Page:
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Arsenal v Tottenham, Premier League, Sunday Nov 6, noon.
Under Arsène Wenger, London’s most successful football club have been a fast-flowing outfit that pleases the neutral.
And although Wenger’s Arsenal have come under serious criticism for the lack of a league trophy since 2003-04, the Gunners have kept pace with England’s moneyed best while paying off the £260 million loan they needed to build the Emirates Stadium from that very season onwards.
The Gunners have qualified for the Champions League every season since – in fact, another entry in 2017-18 would signal 20 consecutive campaigns with Europe’s elite.
Also used as an international stadium – Brazil have played there seven times since 2006 – and concert venue, when capacity rises from 60,000 to 72,000, the Emirates has been a huge but savvy investment, securing the club’s future come what may.
It’s also the third largest football stadium in England, after Wembley and Old Trafford.
Wembley, in fact, had been Arsenal’s first choice when considering a move from their venerable home of Highbury. In a post-Hillsborough world of all-seater stadiums, the famous old ground could barely reach a capacity of 40,000, and expansion was not an option.
After the FA bought Wembley, Arsenal decided on a new stadium, finding a site at Ashburton Grove. Overcoming all the logistical hurdles and raising the finance, partly with a policy of buying players cheap and selling them big, the club began construction in the spring of 2004, shortly before lifting what would be their last Premier League trophy to date.
Officially opened by Prince Philip in 2006 – the Queen wasn’t match fit on the day – and sponsored by the Emirates airline in a £100 million deal, the new stadium first saw match action for Dennis Bergkamp’s testimonial match with Ajax.
Crowd figures for that first season of 2006-07 barely dipped below 60,000 – although it earned the nickname of ‘The Library’ because of the hush when compared to Highbury.
In 2009, long aware of such criticism, the club began to redecorate the Emirates, celebrating Arsenal’s history through a series of murals and installations. Four statues – of pre-war manager Herbert Chapman and modern-day players Bergkamp, Tony Adams and Thierry Henry – were also unveiled.
As for the stadium itself, the Emirates was created in three tiers. The middle one, with premium seating for 7,000, generates almost as much revenue as the other two.
Smartcards and RFID-tagged tickets at the turnstiles allow quick access to your seat. Two big replay screens occupy the north-west corner and above the away fans in the south-east corner of the lower tier.
On the ground
On match days, the nearest Tube of Holloway Road (Piccadilly line) is closed, and the next stop of Arsenal is often packed. On the Victoria Line, Highbury & Islington (one stop from King’s Cross) and Finsbury Park (two) are less crowded but a ten to 15-minute walk to the stadium. The nearest rail of Drayton Park, at the end of the Danny Fiszman Bridge, is closed at weekends.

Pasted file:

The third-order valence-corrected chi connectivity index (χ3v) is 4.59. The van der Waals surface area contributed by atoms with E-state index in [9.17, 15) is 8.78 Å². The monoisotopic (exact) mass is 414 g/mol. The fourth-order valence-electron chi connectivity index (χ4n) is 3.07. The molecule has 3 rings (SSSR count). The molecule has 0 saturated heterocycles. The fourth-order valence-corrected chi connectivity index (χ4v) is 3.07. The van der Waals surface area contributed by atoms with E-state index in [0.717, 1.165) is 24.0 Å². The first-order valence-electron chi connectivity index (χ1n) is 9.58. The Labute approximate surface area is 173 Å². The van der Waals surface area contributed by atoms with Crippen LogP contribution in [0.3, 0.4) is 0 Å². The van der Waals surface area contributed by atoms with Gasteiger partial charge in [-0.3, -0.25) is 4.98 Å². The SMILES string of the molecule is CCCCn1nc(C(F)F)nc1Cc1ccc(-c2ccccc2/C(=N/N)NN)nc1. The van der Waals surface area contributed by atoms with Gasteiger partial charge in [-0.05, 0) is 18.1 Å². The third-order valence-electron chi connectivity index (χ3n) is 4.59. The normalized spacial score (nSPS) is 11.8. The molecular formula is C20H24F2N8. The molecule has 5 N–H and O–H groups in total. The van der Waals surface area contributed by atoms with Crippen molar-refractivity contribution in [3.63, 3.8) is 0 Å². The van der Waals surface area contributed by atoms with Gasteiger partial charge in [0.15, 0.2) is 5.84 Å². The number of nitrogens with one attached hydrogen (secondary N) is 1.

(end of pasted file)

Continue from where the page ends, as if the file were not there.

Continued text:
For tickets, you’ll need basic club membership (£29-£39 a season) to log in and purchase through the Arsenal website. Simply registering is not enough. There are limited seats available in certain sectors of each stand, rarely any in the lower tier. There’s a ticket exchange and transfer system for Red and Silver members.
At the stadium, the main ticket office faces the approach from Holloway Road – the main collection office is the South West Kiosk opposite turnstile S. Upper-tier seats cost £35-£97, lower-tier £27-£71. Away fans pay £30 (discounts £10-£16).
For details, see www.arsenal.com/tickets.
The Armoury (Mon-Sat 9am-6pm, Sun 10am-4pm, match days vary), on the main approach to the stadium, is the flagship outlet. Gooners don’t lack for designer tops, nor Arsenal-branded wine gums. There’s also a neat little section of genuine collectables (signed prints, players’ shirts) – at prices to match.
There are three other shops, one nearby at Highbury House (75 Drayton Park, same opening times), another at Finsbury Park Tube (closed Sun) and another at Brent Cross Shopping Centre (open Mon-Fri 10am-8pm, Sat 9am-7pm, Sun 11.30am-6pm).
On the north side of the stadium, the Arsenal Museum (10am-5.30pm daily; matchdays until 30mins before kick-off) is full of memorabilia that’s both evocative (the Arsenal tariff board offering Bovril Per Cup for 4d, the centre spot from the last game at Highbury) and informative (a chalkboard showing Chapman’s WM formation). Stats, film clips, interviews and anecdotes abound.
Museum-only tickets are £7 (5-16s £4, under-5s free) or there’s the 55-90min self-guided audio tour (10am-5pm daily; £17.50, 5-16s £9, under-5s free). With your headset, roam a numbered trail in your own time, following the route a player might take, through the hospitality areas (where the flowers are always the visiting team’s colours), changing rooms, down the tunnel onto the pitch, with the roar of the crowd in your earphones, to finish in the press area.
The nearest pub is the Drayton Park, at the foot of the Danny Fiszman Bridge, within sight of the stadium – and always packed for matches.
Other favoured Arsenal haunts are on Blackstock Road, a block east of Arsenal Tube: the Arsenal Tavern and the memorabilia-stuffed Gunners, as well as the less partisan Woodbine.
From Highbury & Islington Tube, options include the Herbert Chapman and the Horatia.
From Highbury, the Famous Cock is right outside. Turn left out of Finsbury Park Tube for the Twelve Pins, Irish, sport-focused and generally welcoming to away fans.